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Panetta: For sake of troops, Congress must act on "fiscal cliff"

As Democrats and Republicans in Washington hammer out the details for a possible deal to avert the so-called "fiscal cliff," Defense Secretary Leon Panetta today implored Congress to "make the right decisions and to avoid the fiscal disaster" that he said would otherwise wreak havoc on the Department of Defense come January.

Panetta, speaking at the National Press Club, warned that the Defense Department has already grappled with major spending cuts -- and that going over the cliff would have crippling consequences not just for the men and women of the armed services, but for the overarching U.S. defense strategy going forward.

After outlining a five-point strategy aimed at bringing America's defense program into the future despite "constrained resources," Panetta argued that the "greatest risk facing this new defense strategy" is "a political system that's depriving the department of the budget certainty we need in order to plan for the future."

"For more than a year, this department has been operating under the shadow of sequestration, this mindless mechanism that was put in place in order to somehow force the Congress to do the right thing," he said. "Because of political gridlock, this department still faces the possibility of another round of across-the-board cuts totaling almost a half a trillion dollars that will inflict lasting damage on our national defense and hurt the very men and women who protect this country."

The sequestration cuts, which are designed to go into effect in 2013 barring congressional action, are the result of a bipartisan congressional committee's failure last year to reach a deal to reduce the deficit. The automatic cuts threaten to hit the Defense Department with about $500 billion in reductions.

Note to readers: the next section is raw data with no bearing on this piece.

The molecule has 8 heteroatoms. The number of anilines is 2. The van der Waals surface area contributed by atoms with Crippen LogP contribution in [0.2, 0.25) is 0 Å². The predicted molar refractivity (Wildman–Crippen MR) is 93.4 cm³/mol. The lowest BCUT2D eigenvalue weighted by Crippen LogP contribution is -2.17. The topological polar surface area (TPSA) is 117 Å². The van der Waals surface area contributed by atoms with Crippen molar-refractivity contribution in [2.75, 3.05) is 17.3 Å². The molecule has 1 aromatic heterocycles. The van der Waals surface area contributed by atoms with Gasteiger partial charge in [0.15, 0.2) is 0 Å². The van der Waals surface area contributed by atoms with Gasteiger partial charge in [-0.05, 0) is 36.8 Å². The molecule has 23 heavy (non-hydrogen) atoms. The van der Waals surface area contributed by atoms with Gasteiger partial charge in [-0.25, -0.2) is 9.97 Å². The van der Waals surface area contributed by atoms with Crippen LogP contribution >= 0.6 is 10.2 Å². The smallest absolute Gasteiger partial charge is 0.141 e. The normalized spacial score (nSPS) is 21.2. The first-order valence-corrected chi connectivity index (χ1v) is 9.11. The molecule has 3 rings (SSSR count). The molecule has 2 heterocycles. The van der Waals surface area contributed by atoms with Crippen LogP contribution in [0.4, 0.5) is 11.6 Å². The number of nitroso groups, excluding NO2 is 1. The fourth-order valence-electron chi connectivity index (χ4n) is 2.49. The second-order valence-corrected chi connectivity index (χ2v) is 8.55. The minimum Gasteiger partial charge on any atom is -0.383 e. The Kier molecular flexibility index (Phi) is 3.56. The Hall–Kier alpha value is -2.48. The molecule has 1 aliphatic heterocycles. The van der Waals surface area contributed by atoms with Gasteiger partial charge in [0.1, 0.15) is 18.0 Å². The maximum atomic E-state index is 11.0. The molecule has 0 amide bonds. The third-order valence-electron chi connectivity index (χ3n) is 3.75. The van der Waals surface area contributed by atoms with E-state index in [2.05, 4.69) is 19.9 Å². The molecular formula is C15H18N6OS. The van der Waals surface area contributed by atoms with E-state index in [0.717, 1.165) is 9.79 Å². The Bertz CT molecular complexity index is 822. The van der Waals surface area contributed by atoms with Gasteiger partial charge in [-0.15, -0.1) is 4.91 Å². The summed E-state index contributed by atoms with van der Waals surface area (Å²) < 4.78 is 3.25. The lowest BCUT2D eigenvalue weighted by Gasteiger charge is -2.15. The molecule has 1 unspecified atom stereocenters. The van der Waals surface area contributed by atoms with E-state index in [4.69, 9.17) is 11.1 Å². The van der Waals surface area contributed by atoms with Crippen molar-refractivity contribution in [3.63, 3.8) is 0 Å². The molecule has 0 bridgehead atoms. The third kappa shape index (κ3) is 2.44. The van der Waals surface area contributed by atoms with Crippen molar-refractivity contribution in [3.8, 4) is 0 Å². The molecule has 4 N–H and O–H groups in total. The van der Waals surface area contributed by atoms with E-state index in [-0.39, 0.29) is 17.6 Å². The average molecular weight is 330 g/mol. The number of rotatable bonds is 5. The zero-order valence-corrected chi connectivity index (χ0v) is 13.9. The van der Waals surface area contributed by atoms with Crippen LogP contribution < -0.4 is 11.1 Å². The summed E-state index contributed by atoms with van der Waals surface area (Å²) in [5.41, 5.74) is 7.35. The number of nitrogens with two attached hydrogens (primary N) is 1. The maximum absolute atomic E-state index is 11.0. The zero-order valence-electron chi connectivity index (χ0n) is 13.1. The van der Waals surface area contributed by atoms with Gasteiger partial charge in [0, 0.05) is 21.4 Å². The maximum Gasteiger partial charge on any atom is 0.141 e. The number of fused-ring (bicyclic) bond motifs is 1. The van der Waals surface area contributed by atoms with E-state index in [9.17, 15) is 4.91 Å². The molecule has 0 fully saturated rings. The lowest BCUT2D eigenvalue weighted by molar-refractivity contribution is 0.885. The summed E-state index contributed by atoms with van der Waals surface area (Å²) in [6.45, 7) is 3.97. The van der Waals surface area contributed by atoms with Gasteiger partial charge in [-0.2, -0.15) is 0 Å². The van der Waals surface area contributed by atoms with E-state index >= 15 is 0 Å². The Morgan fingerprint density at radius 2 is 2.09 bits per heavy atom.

"Congress needs to make the right decisions and to avoid the fiscal disaster that awaits us," Panetta said. "My hope is that they will do the right thing. Otherwise, we we will weaken this nation in the minds of our allies, our partners, and our potential adversaries, and undermine the work and the sacrifices that our troops are making every single day."

Panetta, who is expected to retire within the next year, touted recent gains in the Afghan war, and cited a new "turning point" for American interests there: For the first time in five years, he said, the Taliban has not regained any territory that they've lost. He was hopeful about the 2014 drawdown, and the prospects of a successful transition.

Even so, he stressed that America cannot afford to neglect its defense arm in the face of a tumultuous and changing global arena.

"The threats to our security and our global interests are not receding, as they appeared to do in past wars, coming out of World War II, coming out of Korea, coming out of Vietnam, coming out of the end of the Cold War, where the threats receded," Panetta said. "The fact is today we still confront these threats in the world, threats that are more complex, more dispersed, and in many ways, more dangerous."

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